Comparing the TX200 Mark III and the Walther LGU

by Tom Gaylord
Writing as B.B. Pelletier

My report covers:

• This test
• Introduction
• Specifications
• TX200 Mark III Evaluation
• Walther LGU Evaluation
• Summary

This test
This will be the first official comparison test report I’ve ever written! I was opposed to comparison reports until it was recently pointed out to me that we buy electronics that way. Since I’d just purchased a new digital camera using the same method, that was hard to argue.

TX200 Mark III
TX200 Mark II from Air Arms is the high-water mark for spring rifles.

Walther LGU
Walther’s new LGU challenges the TX200. Is it serious?

I selected the TX200 Mark III and the Walther LGU for this comparison. These are two high-end spring-piston airguns that are similar in price, features and quality. When a buyer looks at these guns, he should not be distracted by other spring guns or even by other powerplants. He wants a good, solid underlever spring-piston air rifle, and these 2 are at the top of the list. read more

If I could keep just one…

by Tom Gaylord, a.k.a. B.B. Pelletier

This report covers:

• Silly exercise
• What’s the point?
• Airguns I like
• My one airgun
• Firearms
• See where this is going?
• My one firearm
• What this tells me
• How my life has changed

…what would it be? Not long ago, blog reader Kevin asked me this question and I promised to get back to him with an answer. Today, I’m keeping that promise, although I’m not at all positive that in a year my answer won’t be different.

Kevin asked what airgun and what firearm I would keep. There were no other guidelines beyond the number one — of each. This isn’t the first time he’s asked a question like this. Earlier this year, he asked me what guns I enjoyed shooting, and I wrote a blog titled What would B.B. shoot? read more

Are we finished?

by Tom Gaylord, a.k.a. B.B. Pelletier

In almost every field of mature consumer technology, there’s a sense that the science and achievement have gone as far as they possibly can. The days of innovation are over and, from this time forth, all new models will be repaints and reskins of what’s gone before. So it is with airguns.

So the question must be asked, “Is this all there is for airguns?”

Today, I’m going to try to hopefully restore your faith that airgun technology still has new frontiers to be explored. There are still new things yet to come; we haven’t opened the last of our presents, yet. In fact, in my opinion, there’s more that lies ahead of us than all that’s happened so far. read more

Testing the Air Arms Pro-Sport: Part 3

by B.B. Pelletier

Before we begin, we have an announcement. On July 7, we showed you a short video tour of Pyramyd Air’s new website. Today, we’re including a second tutorial that’ll show you some more new features. The site is still in the beta stage, and we’re making daily improvements based on customer feedback.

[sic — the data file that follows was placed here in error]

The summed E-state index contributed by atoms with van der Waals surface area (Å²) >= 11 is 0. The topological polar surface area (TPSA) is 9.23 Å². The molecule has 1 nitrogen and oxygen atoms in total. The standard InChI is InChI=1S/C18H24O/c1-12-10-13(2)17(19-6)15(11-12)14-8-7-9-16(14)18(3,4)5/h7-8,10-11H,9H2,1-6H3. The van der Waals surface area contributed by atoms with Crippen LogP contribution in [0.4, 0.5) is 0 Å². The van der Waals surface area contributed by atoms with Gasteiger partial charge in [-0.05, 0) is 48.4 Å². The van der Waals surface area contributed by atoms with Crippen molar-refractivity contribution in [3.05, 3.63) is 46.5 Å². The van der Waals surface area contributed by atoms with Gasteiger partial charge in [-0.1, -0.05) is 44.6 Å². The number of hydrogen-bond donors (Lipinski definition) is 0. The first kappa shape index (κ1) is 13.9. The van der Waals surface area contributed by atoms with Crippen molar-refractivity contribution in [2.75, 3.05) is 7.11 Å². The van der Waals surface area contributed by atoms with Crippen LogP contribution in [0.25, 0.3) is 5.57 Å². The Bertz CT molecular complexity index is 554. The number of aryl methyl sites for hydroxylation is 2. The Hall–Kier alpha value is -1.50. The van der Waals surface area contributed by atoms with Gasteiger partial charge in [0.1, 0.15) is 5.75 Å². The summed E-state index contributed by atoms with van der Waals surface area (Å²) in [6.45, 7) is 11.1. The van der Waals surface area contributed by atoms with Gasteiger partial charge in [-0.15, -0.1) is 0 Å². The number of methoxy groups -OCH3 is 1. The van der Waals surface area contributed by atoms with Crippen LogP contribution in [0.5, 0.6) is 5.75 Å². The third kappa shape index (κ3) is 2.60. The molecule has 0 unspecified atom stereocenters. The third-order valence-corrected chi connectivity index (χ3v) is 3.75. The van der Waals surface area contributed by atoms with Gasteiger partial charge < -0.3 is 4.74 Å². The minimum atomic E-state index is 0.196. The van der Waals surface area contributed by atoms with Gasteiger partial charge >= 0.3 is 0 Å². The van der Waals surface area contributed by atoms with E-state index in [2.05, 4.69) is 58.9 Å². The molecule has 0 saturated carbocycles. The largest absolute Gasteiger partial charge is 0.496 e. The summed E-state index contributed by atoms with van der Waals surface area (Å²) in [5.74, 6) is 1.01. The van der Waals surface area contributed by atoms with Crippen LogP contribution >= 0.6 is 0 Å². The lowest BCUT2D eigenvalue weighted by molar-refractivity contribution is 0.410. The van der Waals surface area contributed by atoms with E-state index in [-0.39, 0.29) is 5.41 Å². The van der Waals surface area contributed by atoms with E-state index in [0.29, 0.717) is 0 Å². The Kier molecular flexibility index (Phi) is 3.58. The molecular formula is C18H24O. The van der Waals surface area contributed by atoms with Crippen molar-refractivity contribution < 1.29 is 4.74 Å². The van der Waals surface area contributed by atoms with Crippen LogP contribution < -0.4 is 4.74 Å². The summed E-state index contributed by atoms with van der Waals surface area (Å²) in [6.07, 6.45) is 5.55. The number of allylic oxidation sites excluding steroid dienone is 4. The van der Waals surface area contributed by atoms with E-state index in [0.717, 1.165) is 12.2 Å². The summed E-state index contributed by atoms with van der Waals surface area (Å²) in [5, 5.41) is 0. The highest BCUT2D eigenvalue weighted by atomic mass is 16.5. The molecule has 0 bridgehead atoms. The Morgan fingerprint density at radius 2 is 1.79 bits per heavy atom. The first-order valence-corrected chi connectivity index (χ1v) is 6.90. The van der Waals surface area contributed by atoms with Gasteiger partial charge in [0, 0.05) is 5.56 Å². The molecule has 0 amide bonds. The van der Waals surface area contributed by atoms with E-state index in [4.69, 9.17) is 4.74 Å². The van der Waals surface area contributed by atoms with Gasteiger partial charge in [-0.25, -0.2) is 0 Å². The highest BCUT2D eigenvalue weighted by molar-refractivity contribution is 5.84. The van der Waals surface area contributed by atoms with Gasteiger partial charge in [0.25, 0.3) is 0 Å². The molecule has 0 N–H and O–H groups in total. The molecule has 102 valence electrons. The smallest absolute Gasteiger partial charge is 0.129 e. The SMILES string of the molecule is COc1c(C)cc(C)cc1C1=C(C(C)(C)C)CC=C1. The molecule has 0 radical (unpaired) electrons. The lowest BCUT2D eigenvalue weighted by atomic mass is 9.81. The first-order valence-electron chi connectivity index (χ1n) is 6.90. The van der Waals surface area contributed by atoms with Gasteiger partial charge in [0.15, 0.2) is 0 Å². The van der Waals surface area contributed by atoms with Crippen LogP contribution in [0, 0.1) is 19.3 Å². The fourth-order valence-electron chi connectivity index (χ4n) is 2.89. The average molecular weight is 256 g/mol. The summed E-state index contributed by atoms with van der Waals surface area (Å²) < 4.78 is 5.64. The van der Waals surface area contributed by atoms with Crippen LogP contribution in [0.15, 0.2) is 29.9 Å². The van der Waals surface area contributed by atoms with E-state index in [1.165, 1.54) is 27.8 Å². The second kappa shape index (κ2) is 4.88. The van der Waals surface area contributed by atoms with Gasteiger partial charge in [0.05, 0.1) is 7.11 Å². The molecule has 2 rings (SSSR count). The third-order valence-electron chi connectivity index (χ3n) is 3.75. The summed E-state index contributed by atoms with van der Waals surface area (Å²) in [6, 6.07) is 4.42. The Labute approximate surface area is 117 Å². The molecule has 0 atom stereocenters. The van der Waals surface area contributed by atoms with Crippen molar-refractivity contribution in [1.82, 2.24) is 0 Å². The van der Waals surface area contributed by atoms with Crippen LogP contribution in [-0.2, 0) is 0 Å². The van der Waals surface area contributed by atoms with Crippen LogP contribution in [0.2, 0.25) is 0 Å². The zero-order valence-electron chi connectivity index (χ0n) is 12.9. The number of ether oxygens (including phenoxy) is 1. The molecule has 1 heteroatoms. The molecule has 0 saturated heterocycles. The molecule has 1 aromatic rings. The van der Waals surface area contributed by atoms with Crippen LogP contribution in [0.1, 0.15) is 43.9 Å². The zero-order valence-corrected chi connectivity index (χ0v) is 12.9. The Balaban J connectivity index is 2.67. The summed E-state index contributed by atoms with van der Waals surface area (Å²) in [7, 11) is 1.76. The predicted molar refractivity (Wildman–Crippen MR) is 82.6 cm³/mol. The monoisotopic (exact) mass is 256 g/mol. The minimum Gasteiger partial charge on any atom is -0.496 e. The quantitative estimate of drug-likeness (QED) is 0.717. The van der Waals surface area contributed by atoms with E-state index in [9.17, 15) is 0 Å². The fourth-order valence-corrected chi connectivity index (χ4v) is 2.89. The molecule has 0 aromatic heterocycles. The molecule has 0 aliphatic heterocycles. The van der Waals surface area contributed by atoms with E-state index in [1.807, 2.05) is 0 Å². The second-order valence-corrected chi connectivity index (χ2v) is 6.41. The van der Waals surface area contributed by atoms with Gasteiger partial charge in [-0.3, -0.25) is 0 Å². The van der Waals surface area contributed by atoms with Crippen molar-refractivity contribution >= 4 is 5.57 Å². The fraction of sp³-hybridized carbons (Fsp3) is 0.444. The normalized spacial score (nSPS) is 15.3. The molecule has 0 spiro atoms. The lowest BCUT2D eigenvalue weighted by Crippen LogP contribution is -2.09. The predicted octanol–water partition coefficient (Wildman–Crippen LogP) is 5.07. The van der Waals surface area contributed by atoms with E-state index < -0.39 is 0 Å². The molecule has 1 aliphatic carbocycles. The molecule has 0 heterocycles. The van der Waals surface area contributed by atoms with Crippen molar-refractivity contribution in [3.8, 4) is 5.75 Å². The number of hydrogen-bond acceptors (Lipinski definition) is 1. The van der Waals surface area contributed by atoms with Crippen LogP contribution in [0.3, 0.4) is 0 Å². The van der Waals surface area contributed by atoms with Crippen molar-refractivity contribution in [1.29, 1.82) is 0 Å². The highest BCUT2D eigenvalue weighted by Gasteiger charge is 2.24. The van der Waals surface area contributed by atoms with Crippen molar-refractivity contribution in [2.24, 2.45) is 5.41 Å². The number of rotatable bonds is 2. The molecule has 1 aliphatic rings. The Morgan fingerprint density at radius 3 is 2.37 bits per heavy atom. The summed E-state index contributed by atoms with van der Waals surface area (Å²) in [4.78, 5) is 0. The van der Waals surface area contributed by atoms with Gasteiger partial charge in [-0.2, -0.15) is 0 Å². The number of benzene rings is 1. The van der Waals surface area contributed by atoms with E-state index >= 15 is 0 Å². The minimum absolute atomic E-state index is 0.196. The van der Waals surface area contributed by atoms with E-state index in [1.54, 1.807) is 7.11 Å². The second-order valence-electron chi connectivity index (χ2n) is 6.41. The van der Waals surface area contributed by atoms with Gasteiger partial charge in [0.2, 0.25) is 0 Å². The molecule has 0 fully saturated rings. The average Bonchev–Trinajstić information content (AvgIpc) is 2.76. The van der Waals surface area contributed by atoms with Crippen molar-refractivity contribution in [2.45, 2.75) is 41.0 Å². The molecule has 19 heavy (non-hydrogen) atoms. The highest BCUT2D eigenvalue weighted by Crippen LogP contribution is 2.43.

Now, let’s get to today’s report

Part 1
Part 2

The Air Arms Pro-Sport underlever rifle has a unique look and style.

Today is accuracy day, and I know some of you have been anticipating this part of the report very eagerly. We learned in Part 2 that the Air Arms Pro-Sport performs about the same as a TX200 Mark III out of the box and that it will speed up as it breaks in. We looked at the cocking linkage, which most shooters find to be awkward, but we also learned that the cocking effort of 40 lbs. is not that much greater than that of the TX200. read more

Testing the Air Arms Pro-Sport: Part 2

by B.B. Pelletier

Part 1

The Air Arms Pro-Sport underlever rifle has a unique look and style. This one is stocked in walnut.

Today, we’ll test the velocity of the Air Arms Pro-Sport, plus a few additional things. Because I also tested my TX200 Mark III with the same pellets, I’ll give you a comparison of the two. I normally don’t do that because I think it’s dangerous and can lead to bias, whether intentional or not. But when people contemplate buying one of these rifles, it usually comes down to a choice between one or the other. Other underlevers — like the Beeman HW 97K — are never in contention when these two are on the line. That’s not a slur against the 97. It’s just that when an airgunner starts considering one of these two Air Arms guns, the field narrows very fast. read more

Testing the Air Arms Pro-Sport : Part 1

by B.B. Pelletier

I love my job! Today, I’ll start a report on a rifle I have been commenting about on this blog for the past six years. The Air Arms Pro-Sport. The rifle I received is in .177 caliber, but it also comes as a .22. I asked for the .177 because this rifle is one that turns up at field target matches from time to time.

The Air Arms Pro-Sport underlever rifle has a unique look and style. This one is stocked in walnut.

Before I forget, the serial number is 105224. When I mentioned that I would be reporting about this rifle a few weeks ago, one reader noted that it was priced significantly higher than the TX200 Mark III, and he wondered if it was worth the extra money. I checked and, indeed, the Pro-Sport with the beech stock now costs $110 more than a similar TX200. A walnut stock adds another $130 to that. So the question is: Is that expensive? read more